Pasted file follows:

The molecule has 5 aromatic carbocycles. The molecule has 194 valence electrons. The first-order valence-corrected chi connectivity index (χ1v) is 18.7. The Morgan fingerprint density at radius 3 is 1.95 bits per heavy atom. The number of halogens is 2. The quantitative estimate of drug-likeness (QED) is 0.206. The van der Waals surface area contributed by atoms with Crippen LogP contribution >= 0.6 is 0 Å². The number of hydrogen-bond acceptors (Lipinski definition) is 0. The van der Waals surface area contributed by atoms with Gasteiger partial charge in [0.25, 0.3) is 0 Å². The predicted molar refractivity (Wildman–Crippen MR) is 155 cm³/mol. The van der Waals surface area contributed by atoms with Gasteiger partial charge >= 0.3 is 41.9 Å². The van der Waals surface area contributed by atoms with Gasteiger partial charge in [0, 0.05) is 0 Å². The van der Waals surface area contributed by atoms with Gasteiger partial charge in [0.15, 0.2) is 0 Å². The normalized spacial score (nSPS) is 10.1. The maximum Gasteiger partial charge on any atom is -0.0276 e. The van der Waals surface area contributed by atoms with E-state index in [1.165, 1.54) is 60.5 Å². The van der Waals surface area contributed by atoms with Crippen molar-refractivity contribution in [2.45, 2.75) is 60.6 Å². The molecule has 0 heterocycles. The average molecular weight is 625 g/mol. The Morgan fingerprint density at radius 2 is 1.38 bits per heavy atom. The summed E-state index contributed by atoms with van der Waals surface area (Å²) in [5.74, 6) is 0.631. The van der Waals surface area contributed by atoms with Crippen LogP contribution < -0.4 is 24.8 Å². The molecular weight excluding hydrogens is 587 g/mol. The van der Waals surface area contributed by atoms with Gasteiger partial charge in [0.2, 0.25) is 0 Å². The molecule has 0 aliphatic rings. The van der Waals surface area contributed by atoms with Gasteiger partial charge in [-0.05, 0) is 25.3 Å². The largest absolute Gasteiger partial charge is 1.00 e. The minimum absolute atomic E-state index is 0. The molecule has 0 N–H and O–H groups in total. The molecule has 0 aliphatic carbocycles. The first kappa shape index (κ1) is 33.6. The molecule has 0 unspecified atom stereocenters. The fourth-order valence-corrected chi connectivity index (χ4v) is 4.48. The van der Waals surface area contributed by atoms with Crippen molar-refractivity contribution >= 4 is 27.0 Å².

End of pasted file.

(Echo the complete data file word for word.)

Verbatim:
The molecule has 5 aromatic carbocycles. The molecule has 194 valence electrons. The first-order valence-corrected chi connectivity index (χ1v) is 18.7. The Morgan fingerprint density at radius 3 is 1.95 bits per heavy atom. The number of halogens is 2. The quantitative estimate of drug-likeness (QED) is 0.206. The van der Waals surface area contributed by atoms with Crippen LogP contribution >= 0.6 is 0 Å². The number of hydrogen-bond acceptors (Lipinski definition) is 0. The van der Waals surface area contributed by atoms with Gasteiger partial charge in [0.25, 0.3) is 0 Å². The predicted molar refractivity (Wildman–Crippen MR) is 155 cm³/mol. The van der Waals surface area contributed by atoms with Gasteiger partial charge >= 0.3 is 41.9 Å². The van der Waals surface area contributed by atoms with Gasteiger partial charge in [0, 0.05) is 0 Å². The van der Waals surface area contributed by atoms with Gasteiger partial charge in [0.15, 0.2) is 0 Å². The normalized spacial score (nSPS) is 10.1. The maximum Gasteiger partial charge on any atom is -0.0276 e. The van der Waals surface area contributed by atoms with E-state index in [1.165, 1.54) is 60.5 Å². The van der Waals surface area contributed by atoms with Crippen molar-refractivity contribution in [2.45, 2.75) is 60.6 Å². The molecule has 0 heterocycles. The average molecular weight is 625 g/mol. The Morgan fingerprint density at radius 2 is 1.38 bits per heavy atom. The summed E-state index contributed by atoms with van der Waals surface area (Å²) in [5.74, 6) is 0.631. The van der Waals surface area contributed by atoms with Crippen LogP contribution < -0.4 is 24.8 Å². The molecular weight excluding hydrogens is 587 g/mol. The van der Waals surface area contributed by atoms with Gasteiger partial charge in [0.2, 0.25) is 0 Å². The molecule has 0 aliphatic rings. The van der Waals surface area contributed by atoms with Gasteiger partial charge in [-0.05, 0) is 25.3 Å². The largest absolute Gasteiger partial charge is 1.00 e. The minimum absolute atomic E-state index is 0. The molecule has 0 N–H and O–H groups in total. The molecule has 0 aliphatic carbocycles. The first kappa shape index (κ1) is 33.6. The molecule has 0 unspecified atom stereocenters. The fourth-order valence-corrected chi connectivity index (χ4v) is 4.48. The van der Waals surface area contributed by atoms with Crippen molar-refractivity contribution >= 4 is 27.0 Å².